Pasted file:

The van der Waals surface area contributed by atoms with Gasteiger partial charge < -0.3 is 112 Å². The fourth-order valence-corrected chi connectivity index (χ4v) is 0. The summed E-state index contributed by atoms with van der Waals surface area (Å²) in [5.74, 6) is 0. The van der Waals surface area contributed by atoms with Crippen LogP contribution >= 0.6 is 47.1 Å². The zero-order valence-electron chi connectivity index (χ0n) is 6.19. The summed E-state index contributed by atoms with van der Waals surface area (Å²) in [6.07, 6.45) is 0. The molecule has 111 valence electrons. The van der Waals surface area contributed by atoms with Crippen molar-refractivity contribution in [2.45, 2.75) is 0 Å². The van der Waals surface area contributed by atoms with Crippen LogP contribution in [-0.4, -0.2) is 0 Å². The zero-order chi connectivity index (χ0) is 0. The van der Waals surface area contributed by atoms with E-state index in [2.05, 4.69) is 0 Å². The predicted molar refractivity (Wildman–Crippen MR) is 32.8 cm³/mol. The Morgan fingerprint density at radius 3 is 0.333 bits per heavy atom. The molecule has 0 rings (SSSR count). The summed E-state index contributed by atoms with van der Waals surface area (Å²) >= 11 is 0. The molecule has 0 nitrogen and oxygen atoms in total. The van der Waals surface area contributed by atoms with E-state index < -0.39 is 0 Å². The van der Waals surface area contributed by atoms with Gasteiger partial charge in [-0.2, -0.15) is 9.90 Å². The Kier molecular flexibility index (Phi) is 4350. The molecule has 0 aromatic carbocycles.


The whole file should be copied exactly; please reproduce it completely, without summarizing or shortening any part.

The van der Waals surface area contributed by atoms with Gasteiger partial charge < -0.3 is 112 Å². The fourth-order valence-corrected chi connectivity index (χ4v) is 0. The summed E-state index contributed by atoms with van der Waals surface area (Å²) in [5.74, 6) is 0. The van der Waals surface area contributed by atoms with Crippen LogP contribution >= 0.6 is 47.1 Å². The zero-order valence-electron chi connectivity index (χ0n) is 6.19. The summed E-state index contributed by atoms with van der Waals surface area (Å²) in [6.07, 6.45) is 0. The molecule has 111 valence electrons. The van der Waals surface area contributed by atoms with Crippen molar-refractivity contribution in [2.45, 2.75) is 0 Å². The van der Waals surface area contributed by atoms with Crippen LogP contribution in [-0.4, -0.2) is 0 Å². The zero-order chi connectivity index (χ0) is 0. The van der Waals surface area contributed by atoms with E-state index in [2.05, 4.69) is 0 Å². The predicted molar refractivity (Wildman–Crippen MR) is 32.8 cm³/mol. The Morgan fingerprint density at radius 3 is 0.333 bits per heavy atom. The molecule has 0 rings (SSSR count). The summed E-state index contributed by atoms with van der Waals surface area (Å²) >= 11 is 0. The molecule has 0 nitrogen and oxygen atoms in total. The van der Waals surface area contributed by atoms with E-state index < -0.39 is 0 Å². The van der Waals surface area contributed by atoms with Gasteiger partial charge in [-0.2, -0.15) is 9.90 Å². The Kier molecular flexibility index (Phi) is 4350. The molecule has 0 aromatic carbocycles.